Sweet potato casserole with a generous topper of marshmallows graces countless Thanksgiving tables across America. The combination is a classic — and frequently enjoyed — pairing of sweet on sweet that you’re bound to find regardless of where your holiday travels take you in the United States.
It’s not, however, the original way the country preferred to prepare its sweet potatoes. For centuries, early Americans preferred their sweet potatoes prepared without an extra sugary addition. The marshmallow top became the classic preparation in the most American way: A company with smart marketing sold us on it.
In the 1870s, German brothers Frederick and Louis Rueckheim moved to America. They invested their savings into a confectionery business and made a name for themselves 20 years later with a little brand of sweet popcorn you might have heard of called Cracker Jacks. The product quickly took off, but it was far from the only sweet treat the brothers hung their hat on. Their second best-seller, Angelus Marshmallows, which debuted in 1907, changed the Thanksgiving table just as much as Cracker Jacks changed every visit to the ballpark.
Angelus Marshmallows were some of the first widely available commercial marshmallows. To encourage more people to buy them, the company turned to product placement. According to Saveur, Angelus Marshmallows hired the founder of Boston Cooking School Magazine, Janet McKenzie Hill, in 1917 to come up with a book of marshmallow recipes “to encourage home cooks to embrace the candy as an everyday ingredient.” Among the recipes that Hill incorporated marshmallows into was sweet potato casserole.
Americans were already familiar with sweet potatoes when the recipe book made its way onto the shelves of home cooks. Documents from the Library of Congress found the first recipe related to sweet potato casserole was in “American Cookery” by Amelia Simmons, which is considered the country’s first cookbook and was published in 1789. The recipe for what was dubbed potato pudding had sweet potatoes, milk, nutmeg, and egg whites.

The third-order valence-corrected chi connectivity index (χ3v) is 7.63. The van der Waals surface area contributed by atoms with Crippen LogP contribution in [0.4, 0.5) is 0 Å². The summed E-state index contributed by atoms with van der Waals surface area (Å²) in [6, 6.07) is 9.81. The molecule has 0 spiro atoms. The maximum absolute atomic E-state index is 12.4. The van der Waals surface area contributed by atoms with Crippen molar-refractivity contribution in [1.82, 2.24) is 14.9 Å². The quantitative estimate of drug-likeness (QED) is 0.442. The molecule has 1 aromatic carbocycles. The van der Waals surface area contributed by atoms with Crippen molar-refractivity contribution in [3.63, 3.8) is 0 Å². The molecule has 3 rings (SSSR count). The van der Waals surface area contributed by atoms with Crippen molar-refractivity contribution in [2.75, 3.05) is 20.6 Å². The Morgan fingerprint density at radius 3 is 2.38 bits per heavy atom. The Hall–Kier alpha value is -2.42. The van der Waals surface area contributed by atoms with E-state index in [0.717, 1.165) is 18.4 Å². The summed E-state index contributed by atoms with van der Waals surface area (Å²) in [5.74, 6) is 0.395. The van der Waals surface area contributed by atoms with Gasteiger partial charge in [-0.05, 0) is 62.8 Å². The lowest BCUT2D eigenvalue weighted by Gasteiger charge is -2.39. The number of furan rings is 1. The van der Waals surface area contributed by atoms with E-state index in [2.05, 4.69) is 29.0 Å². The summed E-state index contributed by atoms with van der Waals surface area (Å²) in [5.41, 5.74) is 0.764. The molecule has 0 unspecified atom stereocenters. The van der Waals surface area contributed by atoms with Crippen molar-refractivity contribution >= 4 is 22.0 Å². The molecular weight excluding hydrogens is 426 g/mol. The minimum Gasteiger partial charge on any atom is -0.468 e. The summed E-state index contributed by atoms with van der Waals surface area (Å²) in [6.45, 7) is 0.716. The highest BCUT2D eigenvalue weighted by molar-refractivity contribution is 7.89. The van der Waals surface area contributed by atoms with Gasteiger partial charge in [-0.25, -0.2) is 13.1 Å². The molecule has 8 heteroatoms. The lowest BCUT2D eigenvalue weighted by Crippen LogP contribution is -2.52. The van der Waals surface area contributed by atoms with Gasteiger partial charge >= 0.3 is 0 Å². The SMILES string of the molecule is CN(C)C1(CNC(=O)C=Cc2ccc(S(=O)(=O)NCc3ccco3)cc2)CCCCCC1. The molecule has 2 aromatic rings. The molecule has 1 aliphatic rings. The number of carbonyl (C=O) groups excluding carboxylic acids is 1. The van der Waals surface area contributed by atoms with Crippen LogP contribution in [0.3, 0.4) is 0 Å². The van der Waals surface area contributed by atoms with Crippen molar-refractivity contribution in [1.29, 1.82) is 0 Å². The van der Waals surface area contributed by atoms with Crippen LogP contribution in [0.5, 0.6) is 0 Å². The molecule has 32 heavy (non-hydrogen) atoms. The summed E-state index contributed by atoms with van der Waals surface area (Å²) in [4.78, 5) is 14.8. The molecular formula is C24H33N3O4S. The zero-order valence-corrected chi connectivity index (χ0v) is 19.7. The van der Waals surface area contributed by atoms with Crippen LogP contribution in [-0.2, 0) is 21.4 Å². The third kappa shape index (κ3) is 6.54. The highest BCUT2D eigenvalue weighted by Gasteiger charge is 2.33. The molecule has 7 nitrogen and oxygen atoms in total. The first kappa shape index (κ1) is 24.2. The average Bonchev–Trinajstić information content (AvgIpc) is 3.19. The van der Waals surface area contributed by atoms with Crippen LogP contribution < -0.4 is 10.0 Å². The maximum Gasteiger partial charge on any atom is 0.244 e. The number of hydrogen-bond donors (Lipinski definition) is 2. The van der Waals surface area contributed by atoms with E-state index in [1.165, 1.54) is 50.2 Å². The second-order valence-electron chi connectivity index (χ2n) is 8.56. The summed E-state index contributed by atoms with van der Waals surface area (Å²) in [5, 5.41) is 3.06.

The preference for even sweeter sweet potato recipes grew over time in American kitchens. Candied sweet potatoes solidified their place in the canon of American cooking in 1893 with Fannie Farmer’s Boston Cooking School Cookbook. The Library of Congress also notes that George Washington Carver published two different ways to make candied sweet potatoes in his collection of more than 100 sweet potato recipes.
Regardless of how they were prepared — candied or left to their natural sweetness — sweet potatoes were officially a traditional Thanksgiving dish in the 1800s, as evidenced by their place as side dish suggestions in books like the Boston Cooking School Cookbook and Godey’s Lady’s Book from 1887.
With that type of history, you’d be forgiven for assuming that throwing candy into the sweet potato mix was universally embraced right off the bat. But, outside of the northern sphere of influence that those from the Boston Cooking School held, marshmallows were initially considered too much sweetness. Saveur notes that Southerners “appeared to respect sweet potatoes too much to pair them with candy,” while Northerners “embraced marshmallows as the latest innovation.”
Today, the regional line between how the North and South prepare their sweet potatoes has generally faded. The blog Deep South Dish calls a topping of mini marshmallows “simply traditional” and “the way we usually roll Down South.” In the Northeast, marshmallow preference stayed strong through the 1970s and beyond with recipes like the “New England Yam Bake” topped with peaches and marshmallows.
Some modern recipes forgo the marshmallows to highlight the natural sweetness of the root vegetable. Still, sweet potato casserole with marshmallows on top remains an American classic that has nearly as much a guaranteed place on the Thanksgiving table as pumpkin pie.